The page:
LSU Featured: Volleyball's Holman Preps For Year 2
Lee Feinswog
Lee Feinswog

Editor's Note: First in a season-long series of features written by longtime Baton Rouge sportswriter and television journalist Lee Feinswog. Look for these features online and in official athletics department publications throughout the 2014-15 season. 

She couldn’t quite make it to the top of the 42-inch box. No, during a test this summer Briana Holman had to settle for jumping up 40 inches, which, when you think about it in athletic terms, is simply freaky, especially for a woman.

Which is one big reason why the LSU sophomore volleyball player is a preseason All-Southeastern Conference pick after being a first-teamer in 2013.

And the SEC doesn’t even know about how much she’s improved since going to China.

“Her blocking has gotten even better,” said LSU senior teammate Madi Mahaffey, at 6-foot-4 three inches taller than Holman. “I think when she went to China she got to see the next level of play. The SEC is not the top level. We’re getting better, but she got to play with some of the Pac-12’s and Big Ten’s best players and seeing the level and I think it really expanded her range of blocking.”

Mahaffey shook her head.

“We were doing a couple of blocking drills the other day and she was like a house,” Mahaffey said with a laugh while holding her hands up and apart. “You couldn’t get it by her. I mean, her elbows are over the net, the block is sealed, it’s just awesome.”

Start with the trip to China, where Holman was one of 12 players on USA Volleyball’s Collegiate National Team that went 5-2 on the venture to Sanming and Beijing. One of the coaches, Mark Rosen of Michigan, knew Holman all too well. In the first round of last year’s NCAA Tournament, Holman had 15 kills and six blocks as LSU shocked Michigan in a five-set upset in Seattle.

“I was really impressed with her. Physically she is incredible,” said Rosen, who took the Wolverines to the 2012 final four. “Her top end and her ability to improve is huge. I really enjoyed working with her on the trip. I thought her work ethic and her competitive spirit was extremely high. I think it was beneficial for our team to have her, but she got better as the program went on, which was really cool.”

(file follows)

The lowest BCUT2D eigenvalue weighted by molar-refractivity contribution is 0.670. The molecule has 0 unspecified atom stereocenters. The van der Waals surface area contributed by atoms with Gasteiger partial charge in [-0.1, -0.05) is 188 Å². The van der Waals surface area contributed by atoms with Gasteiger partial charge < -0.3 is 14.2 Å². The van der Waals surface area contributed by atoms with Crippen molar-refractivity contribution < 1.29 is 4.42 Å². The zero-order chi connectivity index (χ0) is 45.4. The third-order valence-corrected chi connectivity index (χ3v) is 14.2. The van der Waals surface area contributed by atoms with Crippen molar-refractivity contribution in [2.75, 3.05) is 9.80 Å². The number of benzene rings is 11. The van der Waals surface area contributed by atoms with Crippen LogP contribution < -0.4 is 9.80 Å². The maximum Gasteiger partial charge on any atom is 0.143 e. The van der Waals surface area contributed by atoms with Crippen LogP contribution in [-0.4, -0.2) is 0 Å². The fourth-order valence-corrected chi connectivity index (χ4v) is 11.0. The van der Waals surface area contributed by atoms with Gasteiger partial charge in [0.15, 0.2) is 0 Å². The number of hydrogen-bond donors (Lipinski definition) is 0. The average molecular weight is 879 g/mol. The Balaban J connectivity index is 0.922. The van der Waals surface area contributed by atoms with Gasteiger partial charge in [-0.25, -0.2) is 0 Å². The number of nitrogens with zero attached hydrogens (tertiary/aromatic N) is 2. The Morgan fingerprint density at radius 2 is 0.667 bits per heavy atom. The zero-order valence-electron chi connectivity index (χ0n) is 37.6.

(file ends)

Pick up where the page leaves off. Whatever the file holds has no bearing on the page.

Which, of course, bodes well for LSU, which is trying to not only make it back to the NCAA Tournament but get past the second round for the first time since making back-to-back final fours in 1990 and ‘91. The Tigers, 19-13 in 2013 including 8-10 in the SEC, eliminated Michigan but then lost to eventual final-four participant Washington on its home floor, giving the Huskies all they could handle in a tough four-set match.

Holman, a middle blocker from the Dallas suburb of DeSoto, set an LSU freshman record in 2013 with her whopping 200 blocks – fifth-best in the nation -- including 38 solo. She averaged 1.59 kills per set and totaled 391, second only to junior teammate Cati Leak, who had 395.

“I’m going to be honest,” Holman said, “I’ve always has low confidence in myself and sometimes I struggle, so I had no idea what I was capable of. When I got here I got really good training – we have a really good staff here – and I got stronger and bigger and just kind of ran with it.”

She ran pretty well. Holman hit .327, by far LSU’s most effective on a team that averaged .211. That wasn’t lost on Rosen and co-head coach Lauren Steinbrecher of James Madison when they picked their team last January.

The team gathered for three days of practice at USC, Holman’s first trip to California. And then it was off to China. There were two other SEC players on the team, 2013 league MVP Carly Kan of Missouri and Kentucky’s Morgan Bergren. For that matter, had Kan not had the remarkable season she did Holman might have been the player of the year in the SEC.